When the signing of Donny Van De Beek was announced, the first question that popped on every Man United fan’s lips was: where will he fit in a midfield comprising of Paul Pogba and Bruno Fernandes.
For all we know, the Dutchman has primarily operated on the opposite side of a midfield three during his time with Ajax. In fact, in his 175 appearances for the Dutch side, Donny got himself 41 goals, which is not a bad return for a midfielder.
With his performances in that position and the fact that Ole Gunnar Solskjaer prefers to play a 4-2-3-1 formation, one might be tempted to assume that the only position available for Van De Beek is at the tip of United’s midfield.
At least theoretically, that’s where his attacking attributes can best be utilized.
Unfortunately, at Man United, that position is currently occupied by the ever-impressive Bruno Fernandes. And if there’s anything we know for a fact, it’s that the Portugal man won’t be relinquishing that position anytime soon.
This then leaves Ole with two more slots to fit Donny in.
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Donny can be sent deeper.
If Ole continues to stick with his favoured 4-2-3-1 formation, it’s safe to assume that Donny will be sent further down the pitch to form a midfield partnership with whosoever the coach prefers to pair him with (most likely Pogba).
While a midfield pairing featuring Fernandes, Pogba, and De Beek is, no doubt, mouth-watering from an attacking sense, the same cannot be said of its defensive solidity.
For all his attacking attributes, De Beek is not as defensive as either of Matic or McTominay. Meaning that he might not be able to provide Pogba and Fernandes with as much defensive cover as a Matic or Tominay would.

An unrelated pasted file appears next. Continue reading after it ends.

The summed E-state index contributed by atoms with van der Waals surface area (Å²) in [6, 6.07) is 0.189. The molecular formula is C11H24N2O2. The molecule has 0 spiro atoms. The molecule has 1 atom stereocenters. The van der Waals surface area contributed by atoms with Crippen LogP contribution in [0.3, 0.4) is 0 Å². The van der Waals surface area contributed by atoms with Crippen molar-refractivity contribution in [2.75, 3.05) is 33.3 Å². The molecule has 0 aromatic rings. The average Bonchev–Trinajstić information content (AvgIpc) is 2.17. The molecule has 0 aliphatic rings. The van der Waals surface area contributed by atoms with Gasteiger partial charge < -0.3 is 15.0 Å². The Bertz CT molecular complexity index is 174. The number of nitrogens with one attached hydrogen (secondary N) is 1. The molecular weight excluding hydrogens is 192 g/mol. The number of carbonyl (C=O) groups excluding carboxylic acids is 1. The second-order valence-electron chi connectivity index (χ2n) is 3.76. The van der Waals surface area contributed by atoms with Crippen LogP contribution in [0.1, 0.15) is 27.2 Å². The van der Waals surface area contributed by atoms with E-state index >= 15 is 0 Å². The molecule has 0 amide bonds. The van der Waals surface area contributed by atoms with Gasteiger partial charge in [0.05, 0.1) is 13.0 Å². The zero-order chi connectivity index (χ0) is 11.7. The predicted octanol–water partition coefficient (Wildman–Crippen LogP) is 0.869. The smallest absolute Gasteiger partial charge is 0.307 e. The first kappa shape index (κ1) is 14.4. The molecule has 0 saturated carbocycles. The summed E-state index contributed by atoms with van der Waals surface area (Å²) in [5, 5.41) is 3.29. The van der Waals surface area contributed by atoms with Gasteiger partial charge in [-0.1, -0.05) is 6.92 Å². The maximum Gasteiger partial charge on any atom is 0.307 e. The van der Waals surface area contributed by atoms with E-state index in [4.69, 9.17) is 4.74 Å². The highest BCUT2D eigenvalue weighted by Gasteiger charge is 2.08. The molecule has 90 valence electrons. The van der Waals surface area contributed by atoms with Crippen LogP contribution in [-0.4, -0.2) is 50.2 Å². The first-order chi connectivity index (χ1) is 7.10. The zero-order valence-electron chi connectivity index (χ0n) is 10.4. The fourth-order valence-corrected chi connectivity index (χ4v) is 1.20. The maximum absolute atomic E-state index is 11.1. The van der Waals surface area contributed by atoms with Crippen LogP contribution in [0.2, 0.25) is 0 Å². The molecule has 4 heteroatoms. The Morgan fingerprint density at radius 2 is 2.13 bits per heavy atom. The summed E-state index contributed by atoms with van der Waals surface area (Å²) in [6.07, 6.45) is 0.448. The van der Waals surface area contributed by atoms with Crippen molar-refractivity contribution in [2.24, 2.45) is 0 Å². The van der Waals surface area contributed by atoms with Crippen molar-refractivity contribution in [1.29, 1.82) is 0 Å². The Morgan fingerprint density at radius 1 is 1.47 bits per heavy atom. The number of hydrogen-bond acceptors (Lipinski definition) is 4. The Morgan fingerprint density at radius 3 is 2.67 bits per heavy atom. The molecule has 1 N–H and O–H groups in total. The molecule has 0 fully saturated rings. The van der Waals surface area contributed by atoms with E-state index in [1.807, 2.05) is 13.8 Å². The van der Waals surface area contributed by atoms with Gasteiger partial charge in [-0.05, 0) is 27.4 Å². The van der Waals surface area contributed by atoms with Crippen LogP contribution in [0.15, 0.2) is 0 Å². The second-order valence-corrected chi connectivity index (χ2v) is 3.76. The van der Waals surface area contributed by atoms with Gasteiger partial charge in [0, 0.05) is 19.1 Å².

However, that’s not to say that the Dutchman cannot do a decent job at the base of United’s midfield.
Far from it!
In fact, he averaged 2.2 tackles per 90 minutes in the Eredivisie last season, not far off Matic’s average of 2.6 tackles per 90 minutes in the Premier League.
Van de Beek is a hard worker known for taking up intelligent positions with and without the ball, and his passing ability would certainly aid United’s build-up play if he is to be deployed at the base of midfield.
His passing abilities can be another great weapon in United’s armoury
Donny is particularly efficient in breaking opposition’s lines and dismantling teams that sit in low blocks. This is thanks, in no small parts, to the fact that he’s coming from a side that is used to playing against opponents that like to “park the bus,”
Van de Beek knows that challenge well, coming from an Ajax side who averaged 60 percent possession in the Eredivisie last season, and his vision is such he excels at finding gaps in packed defences and picking out team-mates with incisive passes through the lines.
Solskjaer may opt to stick with Matic in games against top opposition when United are likely to be more sternly tested defensively, but the prospect of Van de Beek, Pogba, and Fernandes in a midfield three is certainly an enticing one from an attacking point of view.
How about a 4-3-3 diamond?
Another reasonable option would be to deploy Donny in a 4-3-3 midfield diamond. That way, there won’t be a need to sacrifice a natural holding midfielder like Matic to make room for the Dutchman.
Additionally, such a formation switch might even work in favour of players like Paul Pogba.
In case you’ve forgotten, Pogba played some of his best football on the left-hand side of Juve’s midfield, and as we’ve so often seen with France and United, there’s no other position that suits the Frenchman better than that spot.
Interestingly, Van De Beek has also primarily operated on the opposite side of a midfield three during his time with Ajax.
Matic’s presence in the side would give Van de Beek and Pogba greater licence to bomb forward, while it would also enable Fernandes to focus solely on linking up with United’s frontmen.
Marcus Rashford and Anthony Martial would still be able to pull to the flanks, with Van de Beek and Pogba able to take up goalscoring positions either side of them as box-to-box midfielders.